The Cesar province where we travelled under the vague pretext of attending a music festival and putting a couple of stamps on a passport at the border, is a land of desperados and smugglers alike, a gunman’s paradise. It is the place where vallenato, (named after the capital city of Valledupar), by far the most popular music in Colombia, was born. Forget for a second about Shakira or Joe Arroyo (r.i.p), the elegant cumbias and generally speaking the fancy -and excellent !- stuff you’ve heard in the compilations made by the european labels. Since the 60s, the colombian identity lies in the heart of this rhythm, its acordion, the minimalism of the arrangements (salsa being considered as too complicated sometimes), and the life it depicts. Names like Rafael Escalona, Julio Bovea, Binomio de Oro or Diomedes Diaz stand way above Lisandro Meza, Anibal Velasquez or the Sarmiento family in terms of popularity. They sing of endless sabana flat lands, the morning dew, an impossible love, or the right to enjoy private property. The best, and the worst: from a tribute to the paramilitary militia, to the calls for peace, or a requiem for Bin Laden. Commercial horror and authentic pieces of afro-meets-latino-meets native artistry. Just about everyhting.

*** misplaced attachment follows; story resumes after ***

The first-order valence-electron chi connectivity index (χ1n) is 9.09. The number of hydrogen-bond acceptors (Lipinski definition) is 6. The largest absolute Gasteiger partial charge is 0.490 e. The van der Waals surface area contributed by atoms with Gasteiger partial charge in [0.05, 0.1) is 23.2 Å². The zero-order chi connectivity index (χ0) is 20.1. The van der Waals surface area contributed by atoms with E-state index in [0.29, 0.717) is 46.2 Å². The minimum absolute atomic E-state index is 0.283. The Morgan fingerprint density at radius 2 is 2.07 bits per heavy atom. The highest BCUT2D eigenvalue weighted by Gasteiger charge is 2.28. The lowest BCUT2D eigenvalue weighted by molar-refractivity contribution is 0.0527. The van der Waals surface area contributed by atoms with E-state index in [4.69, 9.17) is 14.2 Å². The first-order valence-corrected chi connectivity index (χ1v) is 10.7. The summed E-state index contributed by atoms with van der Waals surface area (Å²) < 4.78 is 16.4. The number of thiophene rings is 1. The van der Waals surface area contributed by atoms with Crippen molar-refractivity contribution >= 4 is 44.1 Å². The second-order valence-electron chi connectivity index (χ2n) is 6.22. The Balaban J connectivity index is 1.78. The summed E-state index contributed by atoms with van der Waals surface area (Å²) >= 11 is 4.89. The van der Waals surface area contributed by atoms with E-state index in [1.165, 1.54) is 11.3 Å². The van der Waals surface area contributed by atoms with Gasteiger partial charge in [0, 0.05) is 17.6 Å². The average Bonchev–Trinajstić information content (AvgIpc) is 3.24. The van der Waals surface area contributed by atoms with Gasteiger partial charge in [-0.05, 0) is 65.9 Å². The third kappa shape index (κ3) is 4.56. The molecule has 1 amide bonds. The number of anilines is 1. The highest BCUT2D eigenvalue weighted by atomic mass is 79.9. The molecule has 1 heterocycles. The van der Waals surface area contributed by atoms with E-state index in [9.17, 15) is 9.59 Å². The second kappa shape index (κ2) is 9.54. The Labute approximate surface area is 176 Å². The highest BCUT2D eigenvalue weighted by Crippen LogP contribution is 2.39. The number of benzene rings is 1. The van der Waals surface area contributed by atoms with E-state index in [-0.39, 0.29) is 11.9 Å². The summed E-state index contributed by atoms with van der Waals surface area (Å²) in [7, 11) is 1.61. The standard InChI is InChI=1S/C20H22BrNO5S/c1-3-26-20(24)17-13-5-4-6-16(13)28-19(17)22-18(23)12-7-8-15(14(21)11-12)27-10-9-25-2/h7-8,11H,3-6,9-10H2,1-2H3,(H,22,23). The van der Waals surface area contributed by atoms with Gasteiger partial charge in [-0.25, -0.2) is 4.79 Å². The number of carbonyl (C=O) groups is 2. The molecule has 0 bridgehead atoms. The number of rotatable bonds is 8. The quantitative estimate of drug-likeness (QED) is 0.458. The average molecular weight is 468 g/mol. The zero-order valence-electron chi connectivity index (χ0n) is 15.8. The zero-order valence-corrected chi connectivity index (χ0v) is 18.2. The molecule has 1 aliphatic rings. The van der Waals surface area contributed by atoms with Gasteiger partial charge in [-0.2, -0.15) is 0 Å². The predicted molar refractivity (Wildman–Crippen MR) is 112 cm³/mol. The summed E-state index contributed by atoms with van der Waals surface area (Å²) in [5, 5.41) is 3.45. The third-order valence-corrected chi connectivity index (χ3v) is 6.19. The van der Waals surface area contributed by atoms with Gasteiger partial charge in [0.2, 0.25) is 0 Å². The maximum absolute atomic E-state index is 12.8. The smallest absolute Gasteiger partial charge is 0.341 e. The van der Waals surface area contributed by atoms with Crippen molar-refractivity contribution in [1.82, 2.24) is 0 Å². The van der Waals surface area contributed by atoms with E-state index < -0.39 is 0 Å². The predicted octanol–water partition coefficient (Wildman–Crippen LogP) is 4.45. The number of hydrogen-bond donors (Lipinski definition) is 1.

VDP (the valley of the lord Upar”) and its surroundings is a land...of lords. Those families that own endless stretches of the best land, and have obliged the small peasants to leave and try to find a place to grow their modest crops in the driet-out areas of the sabana, or near the Magdalena river, to which floods have given an amazonian dimension ulitmately, drowning people’s hopes. As for the natives, they have been pushed towards the mountains. After all, this is where the first militia of the country started, in the 30s. In VDP, we were welcomed by a belgian friend, whose neighbor is the mother of paramilitary chief Jorge 40. Funnily, one learns that while studying in high school, little Jorge 40 had Simon Trinidad, the Farc’s head of business affairs, as a classmate ! She tells us how, in VDP, until former president Uribe launched his process of disarmament of illegitimate forces, the army and the paramilitary used to have their respective bases just a couple of miles away from each other...
At the airport, waiting for the bus, we had chosen a small tree to wait under the shade, and practice some trumpet. That’s also where a bunch of young soldiers were hanging out in their jeeps, listening to the stories told to them by a man dressed as a civilian in pink shirt and jeans, who looked like a veteran of the algerian war. A small Cessna landed in a relative indifference, except for the soldiers who started to move around and listen to orders. A truck rolled on the tarmac and parked next to the plane, from which big sacks were unloaded. The plane left right away, the truck too, and now some soldiers are following it, pretty much A-Team style.